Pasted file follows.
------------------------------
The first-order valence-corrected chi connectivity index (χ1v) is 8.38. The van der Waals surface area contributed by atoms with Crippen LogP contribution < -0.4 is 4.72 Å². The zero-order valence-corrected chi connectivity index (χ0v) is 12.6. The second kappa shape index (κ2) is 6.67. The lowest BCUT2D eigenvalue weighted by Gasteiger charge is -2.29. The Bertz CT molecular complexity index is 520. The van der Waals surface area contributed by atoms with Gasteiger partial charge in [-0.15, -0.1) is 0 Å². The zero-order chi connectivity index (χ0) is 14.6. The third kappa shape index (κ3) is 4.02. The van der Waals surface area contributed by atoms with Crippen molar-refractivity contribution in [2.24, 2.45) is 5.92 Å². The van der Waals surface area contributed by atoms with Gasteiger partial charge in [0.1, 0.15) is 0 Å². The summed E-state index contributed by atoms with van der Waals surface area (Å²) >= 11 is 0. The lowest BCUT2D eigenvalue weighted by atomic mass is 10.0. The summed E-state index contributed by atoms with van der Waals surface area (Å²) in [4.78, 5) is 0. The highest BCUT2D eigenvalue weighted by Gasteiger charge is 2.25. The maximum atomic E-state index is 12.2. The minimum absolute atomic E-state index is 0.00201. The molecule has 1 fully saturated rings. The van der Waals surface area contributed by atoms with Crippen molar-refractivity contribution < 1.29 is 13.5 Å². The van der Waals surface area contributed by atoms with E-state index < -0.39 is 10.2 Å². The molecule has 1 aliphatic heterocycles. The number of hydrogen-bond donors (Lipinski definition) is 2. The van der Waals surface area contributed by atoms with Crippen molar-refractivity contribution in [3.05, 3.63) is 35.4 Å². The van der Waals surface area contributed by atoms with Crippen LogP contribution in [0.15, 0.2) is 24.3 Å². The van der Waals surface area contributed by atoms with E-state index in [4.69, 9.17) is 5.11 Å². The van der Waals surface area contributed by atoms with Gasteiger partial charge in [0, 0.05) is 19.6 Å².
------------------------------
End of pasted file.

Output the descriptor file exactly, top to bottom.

The first-order valence-corrected chi connectivity index (χ1v) is 8.38. The van der Waals surface area contributed by atoms with Crippen LogP contribution < -0.4 is 4.72 Å². The zero-order valence-corrected chi connectivity index (χ0v) is 12.6. The second kappa shape index (κ2) is 6.67. The lowest BCUT2D eigenvalue weighted by Gasteiger charge is -2.29. The Bertz CT molecular complexity index is 520. The van der Waals surface area contributed by atoms with Gasteiger partial charge in [-0.15, -0.1) is 0 Å². The zero-order chi connectivity index (χ0) is 14.6. The third kappa shape index (κ3) is 4.02. The van der Waals surface area contributed by atoms with Crippen molar-refractivity contribution in [2.24, 2.45) is 5.92 Å². The van der Waals surface area contributed by atoms with Gasteiger partial charge in [0.1, 0.15) is 0 Å². The summed E-state index contributed by atoms with van der Waals surface area (Å²) >= 11 is 0. The lowest BCUT2D eigenvalue weighted by atomic mass is 10.0. The summed E-state index contributed by atoms with van der Waals surface area (Å²) in [4.78, 5) is 0. The highest BCUT2D eigenvalue weighted by Gasteiger charge is 2.25. The maximum atomic E-state index is 12.2. The minimum absolute atomic E-state index is 0.00201. The molecule has 1 fully saturated rings. The van der Waals surface area contributed by atoms with Crippen molar-refractivity contribution < 1.29 is 13.5 Å². The van der Waals surface area contributed by atoms with E-state index < -0.39 is 10.2 Å². The molecule has 1 aliphatic heterocycles. The number of hydrogen-bond donors (Lipinski definition) is 2. The van der Waals surface area contributed by atoms with Crippen molar-refractivity contribution in [3.05, 3.63) is 35.4 Å². The van der Waals surface area contributed by atoms with Crippen LogP contribution in [0.15, 0.2) is 24.3 Å². The van der Waals surface area contributed by atoms with E-state index in [4.69, 9.17) is 5.11 Å². The van der Waals surface area contributed by atoms with Gasteiger partial charge in [0, 0.05) is 19.6 Å².